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If History Is Our Guide…

Was anything about this election really all that surprising?

By Nathan Collins


(Photo: Desk/AFP/Getty Images)

I’ve been ruminating on something this morning:

There is nothing to say that has not already been said. Almost nothing.

Don’t bother looking that up. You won’t find it anywhere, because it was never published. I used to add that as a sort of default summary of my research when I was writing papers as a graduate student and (briefly) assistant professor. Such summaries—in the field, we call them abstracts—appear at the top of nearly all scientific papers, put there for the purpose of helping other researchers to quickly figure out the general argument you’re trying to make. Of course, before you write a paper, you’re not always entirely sure how to summarize it. So, inspired by my old advisor Scott Hughes, a physics professor at the Massachusetts Institute of Technology, I came up with a placeholder:

There is nothing to say that has not already been said. Almost nothing.

Partly, I found it to be a cute little phrase, in the same way the shrug emoji can be cute, but, as I think back on it, that saying reminds me of something strangely relevant to all of the handwringing going on with the 2016 presidential race.

We often hear that Donald Trump represents something entirely new, or is indicative of a fundamental change in a system that allowed him to come to power. Some popular—and by no means unreasonable—explanations center on our political parties’ eroding ability to control who gets nominated for president.

But a few months back, before the conventions, I talked to another old advisor, Jon Bendor, and a colleague of his, David Broockman, both political economists at Stanford University. Jon wanted me to meet Broockman because he’d been saying something even political scientists refused to believe: It was kind of obvious that Trump was going to win the Republican nomination, and that he would get a lot of support in the general election.

Certainly there is something new about Trump, something worthy of studying. But there is also a lot we already knew—or at least, that political scientists knew. Information that, in fact, makes it seem almost surprising a candidate like Trump hadn’t emerged sooner. Here’s where my old placeholder abstract comes in:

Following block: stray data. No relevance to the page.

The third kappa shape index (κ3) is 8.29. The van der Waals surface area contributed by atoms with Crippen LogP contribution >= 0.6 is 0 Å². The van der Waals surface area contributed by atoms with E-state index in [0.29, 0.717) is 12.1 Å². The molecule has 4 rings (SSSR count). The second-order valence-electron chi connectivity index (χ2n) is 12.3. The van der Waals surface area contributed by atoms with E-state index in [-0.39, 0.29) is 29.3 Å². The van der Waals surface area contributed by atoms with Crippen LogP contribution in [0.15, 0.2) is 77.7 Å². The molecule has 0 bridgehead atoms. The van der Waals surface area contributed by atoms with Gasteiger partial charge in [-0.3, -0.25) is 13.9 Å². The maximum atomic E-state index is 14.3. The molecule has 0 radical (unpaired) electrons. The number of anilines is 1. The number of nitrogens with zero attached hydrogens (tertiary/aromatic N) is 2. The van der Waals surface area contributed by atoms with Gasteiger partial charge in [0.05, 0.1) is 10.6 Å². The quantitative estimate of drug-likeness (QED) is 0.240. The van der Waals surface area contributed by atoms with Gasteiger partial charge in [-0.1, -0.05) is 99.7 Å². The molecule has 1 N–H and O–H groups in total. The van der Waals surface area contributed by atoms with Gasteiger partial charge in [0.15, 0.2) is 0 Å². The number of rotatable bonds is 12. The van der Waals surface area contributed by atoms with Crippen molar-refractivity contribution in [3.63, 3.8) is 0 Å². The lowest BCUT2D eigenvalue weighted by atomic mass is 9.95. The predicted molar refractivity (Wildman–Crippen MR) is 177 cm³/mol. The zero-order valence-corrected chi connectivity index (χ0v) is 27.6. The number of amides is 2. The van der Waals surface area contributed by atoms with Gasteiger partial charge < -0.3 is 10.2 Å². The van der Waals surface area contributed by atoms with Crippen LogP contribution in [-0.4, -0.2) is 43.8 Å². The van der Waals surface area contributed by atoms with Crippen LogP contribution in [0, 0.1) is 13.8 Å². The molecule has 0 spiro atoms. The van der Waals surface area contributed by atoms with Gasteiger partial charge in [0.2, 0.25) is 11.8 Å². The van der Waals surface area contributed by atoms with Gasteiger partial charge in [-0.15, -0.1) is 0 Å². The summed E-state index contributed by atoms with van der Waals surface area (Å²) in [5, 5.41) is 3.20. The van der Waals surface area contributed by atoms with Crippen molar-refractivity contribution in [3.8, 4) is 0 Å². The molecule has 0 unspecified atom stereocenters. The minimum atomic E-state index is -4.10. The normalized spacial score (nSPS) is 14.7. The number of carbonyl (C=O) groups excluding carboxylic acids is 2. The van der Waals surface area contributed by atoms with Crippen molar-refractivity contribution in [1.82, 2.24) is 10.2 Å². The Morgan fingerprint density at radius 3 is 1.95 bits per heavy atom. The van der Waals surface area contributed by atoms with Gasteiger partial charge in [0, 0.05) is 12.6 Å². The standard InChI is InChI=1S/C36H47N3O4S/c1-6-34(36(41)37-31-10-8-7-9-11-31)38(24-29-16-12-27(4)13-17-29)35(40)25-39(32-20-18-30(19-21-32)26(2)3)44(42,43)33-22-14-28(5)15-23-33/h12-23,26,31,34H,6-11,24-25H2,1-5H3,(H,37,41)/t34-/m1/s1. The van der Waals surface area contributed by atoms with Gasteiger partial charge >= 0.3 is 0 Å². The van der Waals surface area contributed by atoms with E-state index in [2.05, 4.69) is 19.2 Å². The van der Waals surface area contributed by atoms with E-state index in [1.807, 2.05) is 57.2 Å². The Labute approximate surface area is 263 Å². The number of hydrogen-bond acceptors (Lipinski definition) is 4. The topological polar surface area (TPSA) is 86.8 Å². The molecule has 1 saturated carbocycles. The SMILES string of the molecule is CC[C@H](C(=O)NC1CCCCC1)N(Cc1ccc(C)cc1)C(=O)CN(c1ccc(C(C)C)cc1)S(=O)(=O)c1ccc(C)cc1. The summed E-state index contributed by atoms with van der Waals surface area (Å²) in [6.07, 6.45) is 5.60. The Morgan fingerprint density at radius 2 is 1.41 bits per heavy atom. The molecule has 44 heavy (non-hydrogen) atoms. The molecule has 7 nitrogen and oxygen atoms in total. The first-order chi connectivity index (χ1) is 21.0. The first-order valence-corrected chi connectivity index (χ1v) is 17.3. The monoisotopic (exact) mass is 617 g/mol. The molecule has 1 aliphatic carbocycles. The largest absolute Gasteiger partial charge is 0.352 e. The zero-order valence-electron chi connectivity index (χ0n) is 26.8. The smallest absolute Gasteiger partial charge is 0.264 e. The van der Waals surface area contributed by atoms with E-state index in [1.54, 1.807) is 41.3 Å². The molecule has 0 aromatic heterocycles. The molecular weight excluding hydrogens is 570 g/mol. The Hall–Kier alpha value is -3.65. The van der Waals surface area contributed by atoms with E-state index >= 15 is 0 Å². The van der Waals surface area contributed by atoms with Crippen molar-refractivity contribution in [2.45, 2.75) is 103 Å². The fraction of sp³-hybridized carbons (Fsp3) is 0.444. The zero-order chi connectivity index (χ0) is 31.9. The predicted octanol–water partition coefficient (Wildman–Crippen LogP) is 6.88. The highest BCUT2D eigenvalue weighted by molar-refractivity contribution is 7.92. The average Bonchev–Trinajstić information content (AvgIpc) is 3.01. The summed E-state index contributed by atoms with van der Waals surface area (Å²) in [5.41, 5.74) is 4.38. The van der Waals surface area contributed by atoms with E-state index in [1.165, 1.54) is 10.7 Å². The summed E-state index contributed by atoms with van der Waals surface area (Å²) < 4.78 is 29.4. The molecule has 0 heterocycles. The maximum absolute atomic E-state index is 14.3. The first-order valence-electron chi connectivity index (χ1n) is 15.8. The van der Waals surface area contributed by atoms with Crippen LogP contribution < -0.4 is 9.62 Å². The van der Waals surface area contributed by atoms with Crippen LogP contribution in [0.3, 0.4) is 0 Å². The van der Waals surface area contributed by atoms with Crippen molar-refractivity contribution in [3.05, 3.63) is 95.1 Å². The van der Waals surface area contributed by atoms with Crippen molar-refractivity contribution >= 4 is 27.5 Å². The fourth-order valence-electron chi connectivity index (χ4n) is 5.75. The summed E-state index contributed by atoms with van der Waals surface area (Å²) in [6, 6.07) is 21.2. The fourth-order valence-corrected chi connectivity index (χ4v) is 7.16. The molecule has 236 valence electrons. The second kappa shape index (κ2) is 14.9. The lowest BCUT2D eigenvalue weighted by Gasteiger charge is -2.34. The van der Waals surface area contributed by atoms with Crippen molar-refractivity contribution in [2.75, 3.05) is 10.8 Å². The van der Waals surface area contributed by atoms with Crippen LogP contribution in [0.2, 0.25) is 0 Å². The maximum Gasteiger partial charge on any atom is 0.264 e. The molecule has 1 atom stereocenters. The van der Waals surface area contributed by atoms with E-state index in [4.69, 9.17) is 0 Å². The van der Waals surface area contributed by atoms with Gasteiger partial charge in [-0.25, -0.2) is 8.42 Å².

There is nothing to say that has not already been said.

One point that came out of our conversations at Stanford that day is that human beings are simply not that well informed about politics. In fact, we’ve known this since 1960, when the authors of the seminal study The American Voterquoted a woman who “became entranced” by the 1956 Republican convention on television, yet had this to say of vice presidential nominee Richard Nixon: “He’s a foreigner, isn’t he?”

That’s an extreme example, but, time and again, political scientists have found that most of us just don’t know too much about politics, and what we do know isn’t always the most essential—mostly, we know whatever point is repeated over and over again in the news, or what’s scary or simply entertaining.

That shouldn’t come as a surprise. Can you quote Shakespeare? What about Kesha? For many of us, Shakespeare is a mystery, and Kesha is the one who sang about brushing her teeth with a bottle of Jack Daniels. Why? Because not many of us read Shakespeare anymore, but Kesha is still on the radio.

Trump may be at odds with Republican elites on some things, but he’s not at odds with average-Joe Republicans, or average-Joe Americans for that matter.

Incidentally, there’s maybe good reason to pay attention to what’s attention-grabbing in the short term, as opposed to important in the long term: It may have helped our ancestors survive in the here and now. (Bendor gets credit for pointing this out to me.)